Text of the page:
Fishing in Port Canaveral
With each spring comes the arrival of local angler favorite, the cobia. This popular fish will start showing up near Port Canaveral in February, followed by much better numbers in March as the water temperatures begin rising. Cobia make great visual targets, as they enjoy basking in the springtime sunshine close to the surface. Look for large manta rays and slowly approach them ready to cast near them if you see a cobia running by their side.
A fairly large fish, cobia may resemble sharks to the untrained eye, but look closely and you’ll notice the brown color characteristic of the cobia. How big are cobia? Well, the average spring cobia caught in Port Canaveral weighs between 20 and 30 pounds. This great tasting fish makes a very enjoyable dinner when you catch one.
Generally, Port Canaveral anglers like to use brightly colored ‘cobia’ jigs, such as a Williamson surface pro popper, Storm 5-6 inch swimbait, or Rapala X-Rap lure; anglers have experienced success fishing for cobia with all of these lures. When in doubt, live bait is always a great go-to option if lures fail you. Try live baitfish, crab, or a live eel and your chances will only increase to have a tight line with a cobia on the other end.
Some other targets for the spring fishing season at Port Canaveral include tripletail, whiting, pompano, and black drum. These can be caught on sand fleas or fresh frozen shrimp on the bottom. The pompano typically like waters to be about 68 degrees and this time of year they are migrating north as the water warms up.
Port Canaveral Offshore Fishing
Which game fish will you run into this spring offshore near Port Canaveral? You might have already guessed it: cobia! As they migrate, cobia frequently swim with larger creatures and objects, so keep an eye out for rays hiding cobia beneath them, or turtles, sharks and even weed lines, buoys and other floatsam.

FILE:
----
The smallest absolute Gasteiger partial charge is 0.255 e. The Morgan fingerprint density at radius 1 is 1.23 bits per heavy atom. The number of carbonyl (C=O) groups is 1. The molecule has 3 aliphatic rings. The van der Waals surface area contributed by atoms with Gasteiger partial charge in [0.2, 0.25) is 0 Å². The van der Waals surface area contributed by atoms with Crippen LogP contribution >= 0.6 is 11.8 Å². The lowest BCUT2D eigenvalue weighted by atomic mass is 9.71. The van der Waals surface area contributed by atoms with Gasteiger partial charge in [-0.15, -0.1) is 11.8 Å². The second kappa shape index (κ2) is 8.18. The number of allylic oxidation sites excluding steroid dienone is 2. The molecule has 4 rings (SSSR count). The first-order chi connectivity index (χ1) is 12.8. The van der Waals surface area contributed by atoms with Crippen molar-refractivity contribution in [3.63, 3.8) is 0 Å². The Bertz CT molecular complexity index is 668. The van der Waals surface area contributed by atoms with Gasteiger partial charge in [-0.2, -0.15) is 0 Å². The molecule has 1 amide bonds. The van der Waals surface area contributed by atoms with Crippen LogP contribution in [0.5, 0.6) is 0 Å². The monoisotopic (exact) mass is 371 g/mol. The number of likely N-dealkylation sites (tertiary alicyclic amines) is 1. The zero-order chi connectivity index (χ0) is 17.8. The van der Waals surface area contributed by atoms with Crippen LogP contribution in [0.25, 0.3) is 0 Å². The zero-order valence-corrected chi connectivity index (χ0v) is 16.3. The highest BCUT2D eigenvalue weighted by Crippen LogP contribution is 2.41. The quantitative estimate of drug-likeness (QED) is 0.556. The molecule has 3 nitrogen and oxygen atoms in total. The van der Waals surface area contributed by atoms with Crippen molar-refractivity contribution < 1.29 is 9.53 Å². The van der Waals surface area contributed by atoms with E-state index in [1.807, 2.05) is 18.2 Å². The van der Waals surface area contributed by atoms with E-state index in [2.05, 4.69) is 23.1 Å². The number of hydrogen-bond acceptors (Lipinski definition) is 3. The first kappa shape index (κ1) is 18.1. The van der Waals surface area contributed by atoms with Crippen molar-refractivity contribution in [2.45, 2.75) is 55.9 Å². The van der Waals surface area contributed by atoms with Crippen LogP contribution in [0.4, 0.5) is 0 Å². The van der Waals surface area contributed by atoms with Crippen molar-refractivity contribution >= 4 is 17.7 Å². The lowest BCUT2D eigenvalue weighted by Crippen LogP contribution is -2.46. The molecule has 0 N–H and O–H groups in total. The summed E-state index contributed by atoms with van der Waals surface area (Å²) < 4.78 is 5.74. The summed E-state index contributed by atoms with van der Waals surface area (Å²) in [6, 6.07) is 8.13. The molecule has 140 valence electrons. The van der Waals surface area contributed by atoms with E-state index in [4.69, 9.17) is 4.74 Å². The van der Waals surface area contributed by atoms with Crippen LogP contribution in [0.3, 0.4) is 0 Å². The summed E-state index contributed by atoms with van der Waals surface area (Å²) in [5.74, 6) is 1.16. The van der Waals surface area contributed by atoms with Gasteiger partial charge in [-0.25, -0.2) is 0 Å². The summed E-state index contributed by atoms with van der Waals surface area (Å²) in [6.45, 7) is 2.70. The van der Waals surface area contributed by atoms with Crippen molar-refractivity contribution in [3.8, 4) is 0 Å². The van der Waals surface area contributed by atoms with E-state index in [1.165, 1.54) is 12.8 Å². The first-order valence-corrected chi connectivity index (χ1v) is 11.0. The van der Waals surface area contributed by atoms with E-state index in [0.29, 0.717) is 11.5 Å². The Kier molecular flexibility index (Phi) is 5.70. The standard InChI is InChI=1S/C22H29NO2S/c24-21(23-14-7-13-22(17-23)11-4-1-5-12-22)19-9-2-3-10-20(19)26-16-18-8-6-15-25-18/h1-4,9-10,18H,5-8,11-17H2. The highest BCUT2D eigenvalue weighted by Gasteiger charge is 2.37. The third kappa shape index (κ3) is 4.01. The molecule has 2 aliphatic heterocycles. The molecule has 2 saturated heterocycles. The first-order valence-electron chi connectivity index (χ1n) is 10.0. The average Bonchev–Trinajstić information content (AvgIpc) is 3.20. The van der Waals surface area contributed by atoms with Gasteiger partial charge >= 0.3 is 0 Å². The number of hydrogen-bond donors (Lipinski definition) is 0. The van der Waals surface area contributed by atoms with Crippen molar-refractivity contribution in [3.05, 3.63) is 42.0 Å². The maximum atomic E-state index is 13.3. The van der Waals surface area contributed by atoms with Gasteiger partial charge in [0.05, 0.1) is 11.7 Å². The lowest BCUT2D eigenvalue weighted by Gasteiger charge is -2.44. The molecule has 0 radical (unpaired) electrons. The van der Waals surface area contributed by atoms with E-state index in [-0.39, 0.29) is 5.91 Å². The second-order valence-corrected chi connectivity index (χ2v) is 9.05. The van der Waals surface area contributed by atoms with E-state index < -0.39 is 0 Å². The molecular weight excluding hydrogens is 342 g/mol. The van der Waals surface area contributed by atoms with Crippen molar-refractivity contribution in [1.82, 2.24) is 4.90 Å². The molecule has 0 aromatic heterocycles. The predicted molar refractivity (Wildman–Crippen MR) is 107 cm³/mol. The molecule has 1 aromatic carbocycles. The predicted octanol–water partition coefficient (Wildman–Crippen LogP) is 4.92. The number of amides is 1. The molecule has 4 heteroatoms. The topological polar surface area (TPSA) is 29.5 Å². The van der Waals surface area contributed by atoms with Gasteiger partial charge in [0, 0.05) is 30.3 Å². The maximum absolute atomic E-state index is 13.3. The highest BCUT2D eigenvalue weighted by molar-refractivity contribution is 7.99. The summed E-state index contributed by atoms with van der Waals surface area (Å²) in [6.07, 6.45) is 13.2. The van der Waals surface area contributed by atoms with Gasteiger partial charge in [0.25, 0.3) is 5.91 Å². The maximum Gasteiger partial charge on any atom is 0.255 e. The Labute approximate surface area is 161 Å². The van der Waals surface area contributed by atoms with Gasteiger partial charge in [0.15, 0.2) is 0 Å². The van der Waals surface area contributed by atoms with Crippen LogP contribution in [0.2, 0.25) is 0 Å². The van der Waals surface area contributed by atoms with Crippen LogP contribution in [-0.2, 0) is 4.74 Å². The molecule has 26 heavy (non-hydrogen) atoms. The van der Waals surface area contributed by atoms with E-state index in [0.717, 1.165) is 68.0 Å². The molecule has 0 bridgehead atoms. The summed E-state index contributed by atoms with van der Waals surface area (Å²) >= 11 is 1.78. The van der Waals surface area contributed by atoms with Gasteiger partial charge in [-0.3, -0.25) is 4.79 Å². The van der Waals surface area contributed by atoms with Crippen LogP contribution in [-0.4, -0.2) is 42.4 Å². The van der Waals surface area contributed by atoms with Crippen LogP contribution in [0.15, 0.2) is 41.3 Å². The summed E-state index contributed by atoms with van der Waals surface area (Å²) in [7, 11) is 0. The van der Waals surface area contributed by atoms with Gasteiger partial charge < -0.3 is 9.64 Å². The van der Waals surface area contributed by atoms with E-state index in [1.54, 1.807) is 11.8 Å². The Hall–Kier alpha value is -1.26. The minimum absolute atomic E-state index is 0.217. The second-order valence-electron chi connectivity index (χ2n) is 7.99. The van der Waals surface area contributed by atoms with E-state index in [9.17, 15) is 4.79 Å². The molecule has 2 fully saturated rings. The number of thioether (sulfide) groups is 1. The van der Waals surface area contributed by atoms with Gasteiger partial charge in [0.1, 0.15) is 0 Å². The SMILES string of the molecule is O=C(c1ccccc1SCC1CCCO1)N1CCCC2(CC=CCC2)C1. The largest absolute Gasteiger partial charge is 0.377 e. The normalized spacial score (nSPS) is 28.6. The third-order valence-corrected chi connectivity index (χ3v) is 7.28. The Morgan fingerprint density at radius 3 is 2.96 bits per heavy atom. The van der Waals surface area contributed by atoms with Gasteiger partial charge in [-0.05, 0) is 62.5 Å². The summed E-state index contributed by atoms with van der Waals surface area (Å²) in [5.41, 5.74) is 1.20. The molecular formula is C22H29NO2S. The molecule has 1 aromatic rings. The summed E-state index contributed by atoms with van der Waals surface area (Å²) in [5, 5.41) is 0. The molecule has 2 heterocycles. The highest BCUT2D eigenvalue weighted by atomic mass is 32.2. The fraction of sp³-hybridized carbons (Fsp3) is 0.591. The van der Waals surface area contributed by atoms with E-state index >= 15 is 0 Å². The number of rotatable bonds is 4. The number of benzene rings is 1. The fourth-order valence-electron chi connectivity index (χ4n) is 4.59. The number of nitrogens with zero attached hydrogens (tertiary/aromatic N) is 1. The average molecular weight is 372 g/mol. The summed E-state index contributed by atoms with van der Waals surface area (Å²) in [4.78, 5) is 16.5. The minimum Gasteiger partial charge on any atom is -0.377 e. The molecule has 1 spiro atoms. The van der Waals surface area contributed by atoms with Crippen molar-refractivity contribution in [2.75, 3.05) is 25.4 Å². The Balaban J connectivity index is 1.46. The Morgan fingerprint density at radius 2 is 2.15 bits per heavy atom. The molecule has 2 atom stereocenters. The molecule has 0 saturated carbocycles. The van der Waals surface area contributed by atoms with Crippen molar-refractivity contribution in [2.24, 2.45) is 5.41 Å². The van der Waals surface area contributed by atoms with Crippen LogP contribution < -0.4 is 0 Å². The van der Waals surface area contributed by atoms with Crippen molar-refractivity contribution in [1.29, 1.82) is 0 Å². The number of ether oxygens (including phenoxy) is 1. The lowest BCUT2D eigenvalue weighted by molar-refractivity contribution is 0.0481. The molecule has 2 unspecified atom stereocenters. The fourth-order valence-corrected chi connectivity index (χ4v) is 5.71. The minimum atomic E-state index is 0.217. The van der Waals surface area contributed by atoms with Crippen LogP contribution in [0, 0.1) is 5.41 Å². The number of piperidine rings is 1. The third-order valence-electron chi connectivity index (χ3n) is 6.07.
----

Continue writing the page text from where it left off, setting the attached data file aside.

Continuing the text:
Choose a nice clear day with minimal cloud coverage for your Port Canaveral offshore cobia fishing trip. Don’t forget your polarized sunglasses, as most of your day will involve spotting cobia from your bow or boat tower.
Keep a couple bucktail lures handy, preferably in chartreuse colors. You can tip them with squid, live crab, shrimp, eel, or plastic curly grubs.
As the season advances, dolphin fish (mahi-mahi) begin stealing some of the glory from the migrating cobia near Port Canaveral. These swift, acrobatic game fish have striking colors and weigh an average of 15 to 29 pounds, with bulls getting up to 60 pounds. You’ll find mahi-mahi near Port Canaveral from late spring through mid-summer, and then again in the fall.
Port Canaveral anglers usually troll for mahi-mahi with 30-50 pound test tackle and ballyhoo. Once a school of the fish are located, you might try fly casting, using a bait and switch technique, to get them into a feeding frenzy. Ballyhoo or a net full of live sardines tossed into the water can be used in the same manner.
While they are riled up, throw the fly to the feeding mahi-mahi, and be ready for a good fight!
A Quick Word to the Wise: Before heading out on your fishing trip near Port Canaveral, make sure to check out the local Fishing Regulations so that you stay within the law and protect each species of fish for future angling enjoyment.
Outdoor Cradle Storage for Large Fishing Boats
If you are in the market for a convenient spot to store your over-sized fishing boat near Port Canaveral, look into Harbortown Marina. Cradle storage for large fishing boats is a great option that allows you to keep your boat out of the water when it’s not in use, with the convenience of daily splashing. Plus – It’s a short trip from Harbortown Marina through the Canaveral Lock and out to the ocean for your trolling pleasure.